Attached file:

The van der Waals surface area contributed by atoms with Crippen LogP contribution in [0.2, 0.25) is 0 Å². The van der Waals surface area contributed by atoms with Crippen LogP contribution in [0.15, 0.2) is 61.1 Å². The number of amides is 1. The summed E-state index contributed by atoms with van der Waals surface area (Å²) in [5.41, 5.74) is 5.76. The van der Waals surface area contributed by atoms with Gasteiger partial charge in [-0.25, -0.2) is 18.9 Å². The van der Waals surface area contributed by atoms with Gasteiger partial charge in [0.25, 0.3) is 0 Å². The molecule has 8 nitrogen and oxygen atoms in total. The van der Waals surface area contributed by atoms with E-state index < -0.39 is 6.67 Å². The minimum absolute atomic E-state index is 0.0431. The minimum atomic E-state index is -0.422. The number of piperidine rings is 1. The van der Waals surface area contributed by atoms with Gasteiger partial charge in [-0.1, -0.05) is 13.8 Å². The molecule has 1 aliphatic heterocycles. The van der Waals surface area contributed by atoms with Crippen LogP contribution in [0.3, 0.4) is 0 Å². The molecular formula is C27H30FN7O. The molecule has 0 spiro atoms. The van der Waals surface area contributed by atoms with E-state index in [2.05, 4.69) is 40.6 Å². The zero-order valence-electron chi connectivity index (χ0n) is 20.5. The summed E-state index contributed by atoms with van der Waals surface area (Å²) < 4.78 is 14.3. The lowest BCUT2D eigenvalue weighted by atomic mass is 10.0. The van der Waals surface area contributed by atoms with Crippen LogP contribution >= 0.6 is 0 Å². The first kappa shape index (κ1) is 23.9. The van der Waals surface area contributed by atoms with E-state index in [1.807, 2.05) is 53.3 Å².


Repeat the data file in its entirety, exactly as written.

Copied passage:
The van der Waals surface area contributed by atoms with Crippen LogP contribution in [0.2, 0.25) is 0 Å². The van der Waals surface area contributed by atoms with Crippen LogP contribution in [0.15, 0.2) is 61.1 Å². The number of amides is 1. The summed E-state index contributed by atoms with van der Waals surface area (Å²) in [5.41, 5.74) is 5.76. The van der Waals surface area contributed by atoms with Gasteiger partial charge in [-0.25, -0.2) is 18.9 Å². The van der Waals surface area contributed by atoms with Gasteiger partial charge in [0.25, 0.3) is 0 Å². The molecule has 8 nitrogen and oxygen atoms in total. The van der Waals surface area contributed by atoms with E-state index < -0.39 is 6.67 Å². The minimum absolute atomic E-state index is 0.0431. The minimum atomic E-state index is -0.422. The number of piperidine rings is 1. The van der Waals surface area contributed by atoms with Gasteiger partial charge in [-0.1, -0.05) is 13.8 Å². The molecule has 1 aliphatic heterocycles. The van der Waals surface area contributed by atoms with Crippen LogP contribution in [0.3, 0.4) is 0 Å². The molecular formula is C27H30FN7O. The molecule has 0 spiro atoms. The van der Waals surface area contributed by atoms with E-state index in [2.05, 4.69) is 40.6 Å². The zero-order valence-electron chi connectivity index (χ0n) is 20.5. The summed E-state index contributed by atoms with van der Waals surface area (Å²) < 4.78 is 14.3. The lowest BCUT2D eigenvalue weighted by atomic mass is 10.0. The van der Waals surface area contributed by atoms with Crippen LogP contribution >= 0.6 is 0 Å². The first kappa shape index (κ1) is 23.9. The van der Waals surface area contributed by atoms with E-state index in [1.807, 2.05) is 53.3 Å².